raise TypeError('Non-init field marked kwonly')

    # From this point on, ignore non-init fields - but we don't know
    # about InitVars yet.
    init_fields = [field for field in fields if field.init]
    for i, field in enumerate(init_fields):
        if field.metadata.get('kwonly'):
            first_kwonly = field.name
            num_kwonly = len(init_fields) - i
        # No kwonly fields. Why were we called? Assume there was a reason.
        return _cls

    if not all(field.metadata.get('kwonly') for field in init_fields[-num_kwonly:]):
        raise TypeError('non-kwonly init fields following kwonly fields')

    required_kwonly = [field.name for field in init_fields[-num_kwonly:]
                       if field.default is field.default_factory is dataclasses.MISSING]

    original_init = _cls.__init__

    # Time to handle InitVars. This is going to get ugly.
    # InitVars don't show up in fields(). They show up in __annotations__,
    # but the current dataclasses implementation doesn't understand string
    # annotations, and we want an implementation that's robust against
    # changes in string annotation handling.
    # We could inspect __post_init__, except there doesn't have to be a
    # __post_init__. (It'd be weird to use InitVars with no __post_init__,
    # but it's allowed.)
    # As far as I can tell, that leaves inspecting __init__ parameters as
    # the only option.

    init_params = tuple(inspect.signature(original_init).parameters)
    if init_params[-num_kwonly] != first_kwonly:
        # InitVars following kwonly fields. We could adopt a convention like
        # "InitVars after kwonly are kwonly" - in fact, we could have adopted
        # "all fields after kwonly are kwonly" too - but it seems too likely
        # to cause confusion with inheritance.
        raise TypeError('InitVars after kwonly fields.')
    # -1 to exclude self from this count.
    max_positional = len(init_params) - num_kwonly - 1

    def __init__(self, *args, **kwargs):
        if len(args) > max_positional:
            raise TypeError('Too many positional arguments')
        check_required_kwargs(kwargs, required_kwonly)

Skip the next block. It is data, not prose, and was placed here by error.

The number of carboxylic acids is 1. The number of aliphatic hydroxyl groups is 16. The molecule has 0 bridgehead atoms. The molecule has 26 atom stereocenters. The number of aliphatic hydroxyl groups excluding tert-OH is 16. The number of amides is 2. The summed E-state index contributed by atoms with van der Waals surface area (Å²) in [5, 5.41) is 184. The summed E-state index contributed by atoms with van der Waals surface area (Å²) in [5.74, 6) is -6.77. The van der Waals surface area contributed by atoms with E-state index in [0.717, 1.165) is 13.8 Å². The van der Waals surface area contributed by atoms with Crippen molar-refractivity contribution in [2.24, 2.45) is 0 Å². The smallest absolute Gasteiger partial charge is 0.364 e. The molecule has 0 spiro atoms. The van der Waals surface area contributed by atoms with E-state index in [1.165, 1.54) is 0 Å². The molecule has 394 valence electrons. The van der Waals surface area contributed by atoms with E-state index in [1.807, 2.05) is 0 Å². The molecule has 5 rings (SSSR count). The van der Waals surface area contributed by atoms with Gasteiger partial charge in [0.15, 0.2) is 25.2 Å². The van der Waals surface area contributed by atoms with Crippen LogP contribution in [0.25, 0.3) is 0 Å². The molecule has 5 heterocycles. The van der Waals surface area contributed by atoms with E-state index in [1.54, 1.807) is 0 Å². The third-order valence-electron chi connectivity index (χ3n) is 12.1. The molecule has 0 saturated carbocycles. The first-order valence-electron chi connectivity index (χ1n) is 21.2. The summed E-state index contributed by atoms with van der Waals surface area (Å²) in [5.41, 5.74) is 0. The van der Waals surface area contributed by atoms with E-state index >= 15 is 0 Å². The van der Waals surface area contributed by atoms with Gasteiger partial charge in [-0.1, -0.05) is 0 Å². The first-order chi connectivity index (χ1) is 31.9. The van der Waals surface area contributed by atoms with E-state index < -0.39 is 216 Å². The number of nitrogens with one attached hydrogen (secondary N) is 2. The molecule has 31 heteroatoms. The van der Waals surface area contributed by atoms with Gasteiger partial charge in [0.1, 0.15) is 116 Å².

return original_init(self, *args, **kwargs)
    _cls.__init__ = __init__

    return _cls

def check_required_kwargs(kwargs, required):
    # Not strictly necessary, but if we don't do this, error messages for
    # required kwonly args will list them as positional instead of
    # keyword-only.
    missing = [name for name in required if name not in kwargs]
    if not missing:
    # We don't bother to exactly match the built-in logic's exception
    raise TypeError(f"__init__ missing required keyword-only argument(s): {missing}")

Usage example:

class S3Obj:
    bucket: str
    key: str
    storage_class: str = kwonly('Standard')

This is somewhat tested, but not as thoroughly as I would like.

You can't get the syntax you propose with ..., because ... doesn't do anything a metaclass or decorator can see. You can get something pretty close with something that actually triggers name lookup or assignment, like kwonly_start = True, so a metaclass can see it happen. However, a robust implementation of this is complicated to write, because there are a lot of things that need dedicated handling. Inheritance, typing.ClassVar, dataclasses.InitVar, forward references in annotations, etc. will all cause problems if not handled carefully. Inheritance probably causes the most problems.

A proof-of-concept that doesn't handle all the fiddly bits might look like this:

# Does not handle inheritance, InitVar, ClassVar, or anything else
# I'm forgetting.

class POCMetaDict(dict):
    def __setitem__(self, key, item):